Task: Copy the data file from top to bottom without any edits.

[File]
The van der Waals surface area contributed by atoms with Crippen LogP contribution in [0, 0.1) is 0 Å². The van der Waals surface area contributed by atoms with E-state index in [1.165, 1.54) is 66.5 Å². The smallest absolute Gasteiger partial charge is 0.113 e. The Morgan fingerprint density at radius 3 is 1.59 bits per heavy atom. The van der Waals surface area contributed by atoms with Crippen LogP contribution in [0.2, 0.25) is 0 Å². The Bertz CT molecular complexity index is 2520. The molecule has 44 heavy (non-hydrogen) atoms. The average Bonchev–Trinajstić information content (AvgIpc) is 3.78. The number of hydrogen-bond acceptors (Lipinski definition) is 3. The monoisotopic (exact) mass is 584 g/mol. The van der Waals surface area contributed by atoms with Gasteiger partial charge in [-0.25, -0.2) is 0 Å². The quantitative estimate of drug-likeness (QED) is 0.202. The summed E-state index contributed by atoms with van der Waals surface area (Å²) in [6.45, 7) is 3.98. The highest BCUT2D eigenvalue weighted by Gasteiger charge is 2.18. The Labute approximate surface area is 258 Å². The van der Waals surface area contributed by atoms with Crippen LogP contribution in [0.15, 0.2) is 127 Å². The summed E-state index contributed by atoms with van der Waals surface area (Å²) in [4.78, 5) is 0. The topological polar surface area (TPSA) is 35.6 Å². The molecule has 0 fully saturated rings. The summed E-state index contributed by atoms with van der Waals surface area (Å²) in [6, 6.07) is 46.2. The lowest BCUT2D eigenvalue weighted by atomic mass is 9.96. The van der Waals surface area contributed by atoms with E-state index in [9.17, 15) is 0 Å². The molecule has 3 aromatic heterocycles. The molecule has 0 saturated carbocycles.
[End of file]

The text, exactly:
The van der Waals surface area contributed by atoms with Crippen LogP contribution in [0, 0.1) is 0 Å². The van der Waals surface area contributed by atoms with E-state index in [1.165, 1.54) is 66.5 Å². The smallest absolute Gasteiger partial charge is 0.113 e. The Morgan fingerprint density at radius 3 is 1.59 bits per heavy atom. The van der Waals surface area contributed by atoms with Crippen LogP contribution in [0.2, 0.25) is 0 Å². The Bertz CT molecular complexity index is 2520. The molecule has 44 heavy (non-hydrogen) atoms. The average Bonchev–Trinajstić information content (AvgIpc) is 3.78. The number of hydrogen-bond acceptors (Lipinski definition) is 3. The monoisotopic (exact) mass is 584 g/mol. The van der Waals surface area contributed by atoms with Gasteiger partial charge in [-0.25, -0.2) is 0 Å². The quantitative estimate of drug-likeness (QED) is 0.202. The summed E-state index contributed by atoms with van der Waals surface area (Å²) in [6.45, 7) is 3.98. The highest BCUT2D eigenvalue weighted by Gasteiger charge is 2.18. The Labute approximate surface area is 258 Å². The van der Waals surface area contributed by atoms with Crippen LogP contribution in [0.15, 0.2) is 127 Å². The summed E-state index contributed by atoms with van der Waals surface area (Å²) in [4.78, 5) is 0. The topological polar surface area (TPSA) is 35.6 Å². The molecule has 0 fully saturated rings. The summed E-state index contributed by atoms with van der Waals surface area (Å²) in [6, 6.07) is 46.2. The lowest BCUT2D eigenvalue weighted by atomic mass is 9.96. The van der Waals surface area contributed by atoms with E-state index in [9.17, 15) is 0 Å². The molecule has 3 aromatic heterocycles. The molecule has 0 saturated carbocycles.